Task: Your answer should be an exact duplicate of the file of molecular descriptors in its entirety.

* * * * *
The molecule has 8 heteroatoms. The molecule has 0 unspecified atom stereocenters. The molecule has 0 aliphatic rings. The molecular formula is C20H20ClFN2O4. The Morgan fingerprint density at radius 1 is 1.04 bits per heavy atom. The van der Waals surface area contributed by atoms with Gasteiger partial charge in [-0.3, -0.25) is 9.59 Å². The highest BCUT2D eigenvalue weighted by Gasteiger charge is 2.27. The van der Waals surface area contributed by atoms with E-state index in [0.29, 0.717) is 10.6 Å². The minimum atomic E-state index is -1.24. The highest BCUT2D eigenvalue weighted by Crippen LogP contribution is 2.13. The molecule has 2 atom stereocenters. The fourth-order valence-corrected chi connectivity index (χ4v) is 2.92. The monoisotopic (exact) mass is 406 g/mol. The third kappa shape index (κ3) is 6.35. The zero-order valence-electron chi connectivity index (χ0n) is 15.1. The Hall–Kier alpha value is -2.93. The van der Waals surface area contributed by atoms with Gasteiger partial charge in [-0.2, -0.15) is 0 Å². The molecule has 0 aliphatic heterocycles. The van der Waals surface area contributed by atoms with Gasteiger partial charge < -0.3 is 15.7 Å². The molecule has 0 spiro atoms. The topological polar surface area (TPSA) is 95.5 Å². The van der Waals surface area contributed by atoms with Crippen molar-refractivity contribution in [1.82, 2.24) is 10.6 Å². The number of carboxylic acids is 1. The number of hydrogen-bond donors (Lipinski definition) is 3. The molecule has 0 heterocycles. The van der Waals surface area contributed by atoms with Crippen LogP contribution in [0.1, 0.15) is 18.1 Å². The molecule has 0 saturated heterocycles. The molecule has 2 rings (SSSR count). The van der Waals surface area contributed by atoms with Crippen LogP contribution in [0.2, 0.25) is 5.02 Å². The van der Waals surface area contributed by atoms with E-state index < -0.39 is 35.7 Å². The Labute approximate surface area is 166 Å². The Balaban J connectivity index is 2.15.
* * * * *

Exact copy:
The molecule has 8 heteroatoms. The molecule has 0 unspecified atom stereocenters. The molecule has 0 aliphatic rings. The molecular formula is C20H20ClFN2O4. The Morgan fingerprint density at radius 1 is 1.04 bits per heavy atom. The van der Waals surface area contributed by atoms with Gasteiger partial charge in [-0.3, -0.25) is 9.59 Å². The highest BCUT2D eigenvalue weighted by Gasteiger charge is 2.27. The van der Waals surface area contributed by atoms with E-state index in [0.29, 0.717) is 10.6 Å². The minimum atomic E-state index is -1.24. The highest BCUT2D eigenvalue weighted by Crippen LogP contribution is 2.13. The molecule has 2 atom stereocenters. The fourth-order valence-corrected chi connectivity index (χ4v) is 2.92. The monoisotopic (exact) mass is 406 g/mol. The third kappa shape index (κ3) is 6.35. The zero-order valence-electron chi connectivity index (χ0n) is 15.1. The Hall–Kier alpha value is -2.93. The van der Waals surface area contributed by atoms with Gasteiger partial charge in [-0.2, -0.15) is 0 Å². The molecule has 0 aliphatic heterocycles. The van der Waals surface area contributed by atoms with Gasteiger partial charge < -0.3 is 15.7 Å². The molecule has 0 spiro atoms. The topological polar surface area (TPSA) is 95.5 Å². The van der Waals surface area contributed by atoms with Crippen molar-refractivity contribution in [1.82, 2.24) is 10.6 Å². The number of carboxylic acids is 1. The number of hydrogen-bond donors (Lipinski definition) is 3. The molecule has 0 heterocycles. The van der Waals surface area contributed by atoms with Crippen LogP contribution in [0.1, 0.15) is 18.1 Å². The molecule has 0 saturated heterocycles. The molecule has 2 rings (SSSR count). The van der Waals surface area contributed by atoms with Crippen LogP contribution in [0.2, 0.25) is 5.02 Å². The van der Waals surface area contributed by atoms with E-state index < -0.39 is 35.7 Å². The Labute approximate surface area is 166 Å². The Balaban J connectivity index is 2.15.